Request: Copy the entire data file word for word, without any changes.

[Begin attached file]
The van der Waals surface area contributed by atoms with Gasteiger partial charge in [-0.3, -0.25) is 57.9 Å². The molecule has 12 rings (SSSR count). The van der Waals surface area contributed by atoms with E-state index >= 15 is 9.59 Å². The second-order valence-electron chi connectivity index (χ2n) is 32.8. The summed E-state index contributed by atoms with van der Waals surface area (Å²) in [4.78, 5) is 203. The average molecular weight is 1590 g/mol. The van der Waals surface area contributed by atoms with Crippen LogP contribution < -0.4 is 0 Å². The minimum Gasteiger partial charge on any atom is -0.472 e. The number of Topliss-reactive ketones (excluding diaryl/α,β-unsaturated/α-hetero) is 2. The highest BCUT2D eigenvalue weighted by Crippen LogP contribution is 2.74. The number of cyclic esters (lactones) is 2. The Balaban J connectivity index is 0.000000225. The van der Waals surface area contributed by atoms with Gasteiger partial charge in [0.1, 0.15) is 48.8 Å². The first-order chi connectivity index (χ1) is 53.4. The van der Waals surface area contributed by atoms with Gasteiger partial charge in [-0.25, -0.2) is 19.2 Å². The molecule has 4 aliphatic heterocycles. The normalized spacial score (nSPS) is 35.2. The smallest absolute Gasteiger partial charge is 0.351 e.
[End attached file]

The van der Waals surface area contributed by atoms with Gasteiger partial charge in [-0.3, -0.25) is 57.9 Å². The molecule has 12 rings (SSSR count). The van der Waals surface area contributed by atoms with E-state index >= 15 is 9.59 Å². The second-order valence-electron chi connectivity index (χ2n) is 32.8. The summed E-state index contributed by atoms with van der Waals surface area (Å²) in [4.78, 5) is 203. The average molecular weight is 1590 g/mol. The van der Waals surface area contributed by atoms with Crippen LogP contribution < -0.4 is 0 Å². The minimum Gasteiger partial charge on any atom is -0.472 e. The number of Topliss-reactive ketones (excluding diaryl/α,β-unsaturated/α-hetero) is 2. The highest BCUT2D eigenvalue weighted by Crippen LogP contribution is 2.74. The number of cyclic esters (lactones) is 2. The Balaban J connectivity index is 0.000000225. The van der Waals surface area contributed by atoms with Gasteiger partial charge in [0.1, 0.15) is 48.8 Å². The first-order chi connectivity index (χ1) is 53.4. The van der Waals surface area contributed by atoms with Gasteiger partial charge in [-0.25, -0.2) is 19.2 Å². The molecule has 4 aliphatic heterocycles. The normalized spacial score (nSPS) is 35.2. The smallest absolute Gasteiger partial charge is 0.351 e.